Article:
A guest post by Duncan Berry

Duncan Berry has spent most of his life as a designer turned business man at the intersection of values based businesses like the global organic cotton movement. He is currently a partner in Ecosystem Services LLC whose business incubator is the coastal temperate forests of North America where he labors happily to strike a lasting balance between human communities and the natural systems of which they are an inextricable part.

I have had 2 questions on my mind ever since I spent 30 days in seclusion with the systems thinker and deep ecologist Joanna Macy 4 years ago.

What does it mean to be indigenous?

Can one become so in a single lifetime by living in deep relationship with a place?

 My wife and I live on the edge of a continent, where 5000 miles of open ocean meets the buckled, young lands of Oregon’s coastline. We are the minority in this majority of wildness and we spend as much time as we can out under the sky working, exploring, feeding ourselves and occasionally slowing down long enough to lose our sense of separation in this wild place.

Walking on the flanks of Cascade Head recently I found a Native American midden mound exposed in the roots of a fallen tree. It was full of the remnants of everyday life before the great interruption. Freshwater clams, barnacles, bird bones and salmon vertebrae. This reminded me of the importance of knowing the source of things that sustain us and how cut off we are as sons and daughters of the industrial revolution. My generation is mobile and enjoys almost limitless choices, but is largely lacking in tap roots and all that comes with them.

 It strikes me, that perhaps in this, is the answer to my questions. If my wife and I were to go cold turkey tomorrow and 100% feed and clothe and shelter ourselves, we, like all the living creatures with whom we share this watershed, would be thrust into a dawn to dusk deeper relationship with place. Inevitably this is what the first peoples did when they settled here after their long migrations. Inspired by necessity to observe, learn and pass down. What is found where, when does it ripen or migrate, how do you keep warm, when will it storm and when will it clear?

I stand shallowly rooted somewhere in the middle between this life and my local grocery store. Raised poor in the country I learned from the generation before me how to sew, hunt, fish and forage, partly out of necessity and partly from the joy of it. But having tasted rice, and avocados and grown accustomed to a warm bed and ready clothing since those early days, I will most likely remain insulated from being truly indigenous. But I am keenly aware of this choice to live the way I do. That I am the current generation living in this special this place and that I love it in my bones more than any other, and am committed to observing and learning and passing down what I know of its workings.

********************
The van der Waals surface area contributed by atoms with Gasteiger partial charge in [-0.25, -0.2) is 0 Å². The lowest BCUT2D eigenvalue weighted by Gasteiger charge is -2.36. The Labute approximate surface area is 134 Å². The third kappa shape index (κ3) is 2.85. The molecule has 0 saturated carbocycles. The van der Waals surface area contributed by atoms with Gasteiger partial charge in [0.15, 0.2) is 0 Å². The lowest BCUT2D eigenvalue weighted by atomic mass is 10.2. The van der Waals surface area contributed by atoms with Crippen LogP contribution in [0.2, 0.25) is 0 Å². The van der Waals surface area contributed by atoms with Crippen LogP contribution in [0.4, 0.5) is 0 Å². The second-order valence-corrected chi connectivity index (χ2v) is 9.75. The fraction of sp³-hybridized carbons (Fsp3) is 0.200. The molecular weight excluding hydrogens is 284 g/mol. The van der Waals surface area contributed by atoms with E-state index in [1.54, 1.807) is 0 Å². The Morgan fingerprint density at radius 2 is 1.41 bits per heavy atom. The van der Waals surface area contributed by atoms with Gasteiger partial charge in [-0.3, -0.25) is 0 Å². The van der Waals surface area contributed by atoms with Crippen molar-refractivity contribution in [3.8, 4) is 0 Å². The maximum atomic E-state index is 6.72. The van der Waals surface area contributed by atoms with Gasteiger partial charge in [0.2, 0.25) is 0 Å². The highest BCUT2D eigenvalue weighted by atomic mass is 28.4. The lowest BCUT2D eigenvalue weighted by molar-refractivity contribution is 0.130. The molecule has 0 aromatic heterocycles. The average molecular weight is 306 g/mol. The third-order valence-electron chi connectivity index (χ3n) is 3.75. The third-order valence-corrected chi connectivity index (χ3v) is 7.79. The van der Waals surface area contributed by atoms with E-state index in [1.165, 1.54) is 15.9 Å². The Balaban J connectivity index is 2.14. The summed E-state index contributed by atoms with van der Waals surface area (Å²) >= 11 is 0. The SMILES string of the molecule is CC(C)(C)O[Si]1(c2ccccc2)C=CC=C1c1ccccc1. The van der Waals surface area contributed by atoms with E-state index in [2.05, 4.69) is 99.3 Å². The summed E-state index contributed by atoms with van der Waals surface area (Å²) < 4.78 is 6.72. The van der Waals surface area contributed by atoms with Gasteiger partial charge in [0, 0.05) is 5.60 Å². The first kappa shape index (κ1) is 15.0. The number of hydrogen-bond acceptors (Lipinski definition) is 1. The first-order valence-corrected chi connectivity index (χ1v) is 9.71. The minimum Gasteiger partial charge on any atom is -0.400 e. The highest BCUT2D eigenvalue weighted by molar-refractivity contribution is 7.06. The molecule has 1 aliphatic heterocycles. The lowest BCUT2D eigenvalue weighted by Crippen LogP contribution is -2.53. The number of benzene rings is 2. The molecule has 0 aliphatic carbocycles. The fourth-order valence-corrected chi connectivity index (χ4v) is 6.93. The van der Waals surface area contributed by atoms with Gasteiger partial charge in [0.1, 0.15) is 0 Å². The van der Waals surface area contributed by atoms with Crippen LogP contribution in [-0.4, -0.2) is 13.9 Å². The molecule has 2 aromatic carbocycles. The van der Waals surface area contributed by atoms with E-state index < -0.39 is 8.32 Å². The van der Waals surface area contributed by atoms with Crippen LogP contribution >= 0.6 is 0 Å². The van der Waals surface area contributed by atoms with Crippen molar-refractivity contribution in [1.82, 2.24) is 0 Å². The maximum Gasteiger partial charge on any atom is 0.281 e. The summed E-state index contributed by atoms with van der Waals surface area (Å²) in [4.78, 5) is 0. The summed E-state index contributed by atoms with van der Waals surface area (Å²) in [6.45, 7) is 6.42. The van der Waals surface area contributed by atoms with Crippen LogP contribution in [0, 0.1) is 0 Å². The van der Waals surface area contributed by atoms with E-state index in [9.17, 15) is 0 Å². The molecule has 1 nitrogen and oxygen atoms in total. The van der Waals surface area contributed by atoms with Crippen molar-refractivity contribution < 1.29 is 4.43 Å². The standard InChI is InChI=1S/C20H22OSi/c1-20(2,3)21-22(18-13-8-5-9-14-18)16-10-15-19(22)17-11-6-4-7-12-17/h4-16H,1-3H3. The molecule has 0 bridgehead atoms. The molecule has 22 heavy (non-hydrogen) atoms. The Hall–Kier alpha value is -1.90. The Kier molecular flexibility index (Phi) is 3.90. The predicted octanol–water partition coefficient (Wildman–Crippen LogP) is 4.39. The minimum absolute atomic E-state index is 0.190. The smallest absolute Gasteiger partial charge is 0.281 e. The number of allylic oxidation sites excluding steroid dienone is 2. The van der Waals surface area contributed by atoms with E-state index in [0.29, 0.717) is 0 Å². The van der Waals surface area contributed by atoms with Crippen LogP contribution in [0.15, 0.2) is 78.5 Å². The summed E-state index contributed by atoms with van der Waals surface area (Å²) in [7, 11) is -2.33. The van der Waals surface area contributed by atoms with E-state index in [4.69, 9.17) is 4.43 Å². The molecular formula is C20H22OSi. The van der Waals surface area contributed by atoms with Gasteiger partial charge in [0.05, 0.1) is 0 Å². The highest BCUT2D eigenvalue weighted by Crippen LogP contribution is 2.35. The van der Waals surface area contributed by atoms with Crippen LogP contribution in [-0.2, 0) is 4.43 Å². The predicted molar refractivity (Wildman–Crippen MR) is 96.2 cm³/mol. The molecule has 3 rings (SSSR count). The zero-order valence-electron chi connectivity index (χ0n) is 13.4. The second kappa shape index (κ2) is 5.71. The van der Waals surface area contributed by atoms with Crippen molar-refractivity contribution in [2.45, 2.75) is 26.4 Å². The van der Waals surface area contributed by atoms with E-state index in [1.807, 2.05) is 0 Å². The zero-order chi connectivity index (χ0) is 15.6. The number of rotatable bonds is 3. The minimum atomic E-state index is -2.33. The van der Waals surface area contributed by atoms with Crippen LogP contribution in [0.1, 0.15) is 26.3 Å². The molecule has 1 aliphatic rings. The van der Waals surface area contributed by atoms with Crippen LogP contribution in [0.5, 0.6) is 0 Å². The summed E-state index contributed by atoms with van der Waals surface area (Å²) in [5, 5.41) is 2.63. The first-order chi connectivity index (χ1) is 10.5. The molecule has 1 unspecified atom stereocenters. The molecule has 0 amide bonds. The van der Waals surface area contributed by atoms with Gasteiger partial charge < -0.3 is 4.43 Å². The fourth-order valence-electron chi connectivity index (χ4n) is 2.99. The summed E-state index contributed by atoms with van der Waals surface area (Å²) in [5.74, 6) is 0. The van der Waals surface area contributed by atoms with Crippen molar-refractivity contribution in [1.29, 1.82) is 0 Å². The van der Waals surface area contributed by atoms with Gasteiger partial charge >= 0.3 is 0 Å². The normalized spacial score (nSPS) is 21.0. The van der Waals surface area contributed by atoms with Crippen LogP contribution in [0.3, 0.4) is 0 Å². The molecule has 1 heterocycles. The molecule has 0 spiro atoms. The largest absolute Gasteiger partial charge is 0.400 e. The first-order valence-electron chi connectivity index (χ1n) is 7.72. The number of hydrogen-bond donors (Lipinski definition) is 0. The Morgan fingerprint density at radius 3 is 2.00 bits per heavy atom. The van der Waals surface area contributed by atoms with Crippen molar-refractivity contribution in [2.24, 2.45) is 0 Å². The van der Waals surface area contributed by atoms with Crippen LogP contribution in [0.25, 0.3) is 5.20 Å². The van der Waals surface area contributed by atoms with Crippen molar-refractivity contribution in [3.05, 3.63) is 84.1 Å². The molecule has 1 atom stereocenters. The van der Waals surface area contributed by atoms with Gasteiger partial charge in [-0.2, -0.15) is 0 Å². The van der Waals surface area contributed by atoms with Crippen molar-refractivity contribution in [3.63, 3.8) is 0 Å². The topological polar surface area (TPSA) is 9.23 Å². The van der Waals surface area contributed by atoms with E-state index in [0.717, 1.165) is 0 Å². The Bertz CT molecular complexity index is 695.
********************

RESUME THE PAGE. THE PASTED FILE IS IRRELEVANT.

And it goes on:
Maybe the defining tap root of indigenous peoples all over the world is not really born out of space or time, but rather it is this act of deeply loving the place you have come down in. Perhaps this begs a different pair of questions:

 What place have you deeply loved…How has it shaped you?

Poems by Duncan Berry:

estuary

 

if one sits

long enough

in one place

as we do

on this hill top

one mile

upstream from

where

the fresh

fluid

of the land

is received

into a roiling winter sea

 

one can see that

this great planetary host

is breathing

in a respiration that

is deep

and predictable

every 12 hours

the great serpentine lungs

of the land below us fill

drawn from the great body

of water

to the west

 

bearing

the tang of salt

and shouldering

its rich broth of nutrients

this liquid

gravitational breath

moves silently

into

the long

flat body

of the land

 

and every living being there

awaits this

dependable inhalation

sitka spruce

and broad meadows of sedges

mist drenched elk herds

and young salmon

alike

 

and then

just as surely

it turns to go

a great exhalation

that takes with it the remnants

of this terrestrial feast

back

past the rivers mouth

out into the curving arc

of open sea

 

the presence of salt

in my

body

is a perfect match

for these waters

below

while air flows

in and out of my lungs

as tides in an estuary

 

one is emptied of separation

if one sits long enough

in one place

as we do.

From 400 feet above the Salmon River Estuary

 

Water defines everything here, the source of life literally falling from the skies. In the last 9 months we have seen 10 feet of rain come and go.  It has filled the river to bursting, brown waters bearing a cargo of soil rich with its signature smell of alder, cedar and basalt. This calls out to a distant traveler to come home.

 

Red

 

it is one of  the mysteries

 

that the green backs of leaves

and the green backs of  salmon

turn red at the same time

 

converging

miles from the sea

in the streams of fall

when the rains have come

 

perhaps it is the leaf

returning

to the darkness from which it was born

descending from green

through yellow

and red

on its journey back

to the black earth

 

perhaps it is so with the salmon

returning to its source

red

where she can see him

in the liquid shadows

under the dark log

 

her belly

resting on smooth black gravel

swollen with eggs

charged and ready

 

red

so she knows

in the moment she spills her seed

that the risk she takes

she will not take

alone.

Written by the pools at Rose Lodge on the Salmon River

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